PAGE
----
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"Burton's Hummingbird" (1 Viewer)

Björn Bergenholtz

... earlier a k a "Calalp"
burtoni
● in the extinct and doubtful taxon Sephanioides "burtoni" BOUCARD 1891 (here) as "Eustephanus burtoni" a k a "Burton's Hummingbird" (see link here)
I dedicate this magnificent new species, the forth of the Genus, to Mr. Walter Burton, of London, who had the kindness to dispose of it in my favour
Who this Walter Burton was? I haven´t got a clue!

I´m pretty sure he´s the same guy who wrote the article, with the (today somewhat coarse) title An Easy Way of Making One Hundred Pounds Sterling a Year [by collecting Birds, Mammals, etc.] in the same Journal (here).

Most likely he´s the "first rate taxonomist" that Bowdler Sharpe is writing about, here, p.317.

In any case I doubt he was "Henry James Burton" as have been claimed!?

Anyone know?

Björn

PS. Could Walter Burton possibly be the "Son" in the contemporary firm Henry James Burton & Son (of Wardour Street, London), taxidermists and natural history dealers? That would explain the mix-up.
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Björn Bergenholtz

... earlier a k a "Calalp"
Another one of Burton's bird!

burtoni
● in the invalid "A. n. [Acanthiza nana] burtoni" MATHEWS 1920 (here, in text, with reference to his own p.106, same BBOC volume , here*) [a syn. of his own "A. n. clelandi", (collected by Cleland, in the Bunya Mts, Southern Queensland, in 1919) which, in its turn, was, and is, synonymous to either Acanthiza n. nana VIGORS & HORSFIELD 1827 (1826) here, or A. n. modesta DE VIS 1905, here?]

*the reference to "p. 215" is simply where Mathews intended to insert this bird in his own List of the Birds of Australia 1913 (here)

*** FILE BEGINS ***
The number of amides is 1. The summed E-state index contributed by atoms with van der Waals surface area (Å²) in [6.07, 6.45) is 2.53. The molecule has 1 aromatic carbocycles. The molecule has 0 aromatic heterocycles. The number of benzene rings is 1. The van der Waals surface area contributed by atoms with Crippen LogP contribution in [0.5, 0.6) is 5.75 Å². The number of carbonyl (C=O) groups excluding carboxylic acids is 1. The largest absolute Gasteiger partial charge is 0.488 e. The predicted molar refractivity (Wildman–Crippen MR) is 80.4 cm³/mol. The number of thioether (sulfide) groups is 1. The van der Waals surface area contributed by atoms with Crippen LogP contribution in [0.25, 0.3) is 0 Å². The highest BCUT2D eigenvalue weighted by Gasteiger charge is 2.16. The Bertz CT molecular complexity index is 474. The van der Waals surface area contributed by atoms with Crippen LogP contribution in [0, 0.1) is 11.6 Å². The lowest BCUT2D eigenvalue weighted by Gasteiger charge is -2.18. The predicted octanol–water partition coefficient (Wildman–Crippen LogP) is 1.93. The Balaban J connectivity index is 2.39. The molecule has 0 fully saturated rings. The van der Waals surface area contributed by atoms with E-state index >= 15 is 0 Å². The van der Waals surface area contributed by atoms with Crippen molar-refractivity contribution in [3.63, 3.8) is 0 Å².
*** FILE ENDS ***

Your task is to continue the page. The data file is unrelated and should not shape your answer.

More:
However; the "OD" of 1920 includes no dedication, no mention of any Burton whatsoever, and thereby it´s hard to understand what the (to say the least) wilful and secretive Mr. Mathews was thinking (he´s responsible for several true oddities in the scientific nomenclature) … but if (!?) the year 1886 (some 35 years before this bird was described!?) has any relevance, in whatever way (!? as noted in today's HBW Alive Key):
burtoni
● Charles Burton (fl. 1896) British naturalist, collector, son of taxidermist Henry Burton (syn. Acanthiza nana).
… I assume this bird, if connected to either one of the this far mentioned Burtons, is most likely also commemorating Walter Burton, hence he was the one who accompanied Captain Bowyer-Bower (1862–1886)) on the collecting trip to the Kimberley Division in Western Australia in 1886. Not his brother Charles. Both were sons of Henry (James) Burton and, like their father, skilled taxidermists. See last link, in Post #1; pp. 323-324 (the Burtons) and 317 (Capt. Bowyer-Bower).

Or did they both maybe go to Australia? I don´t see where Charles fit in, in connection to this bird? Was he possibly the donor of any specimen to the British Museum, or?

I fear, unfortunately, that we here are looking on yet another eponym, coined by Mathews, that is totally unknown. Or?

Note that none of today's known subspecies of Yellow Thornbill Acanthiza nana occur in Western Australia!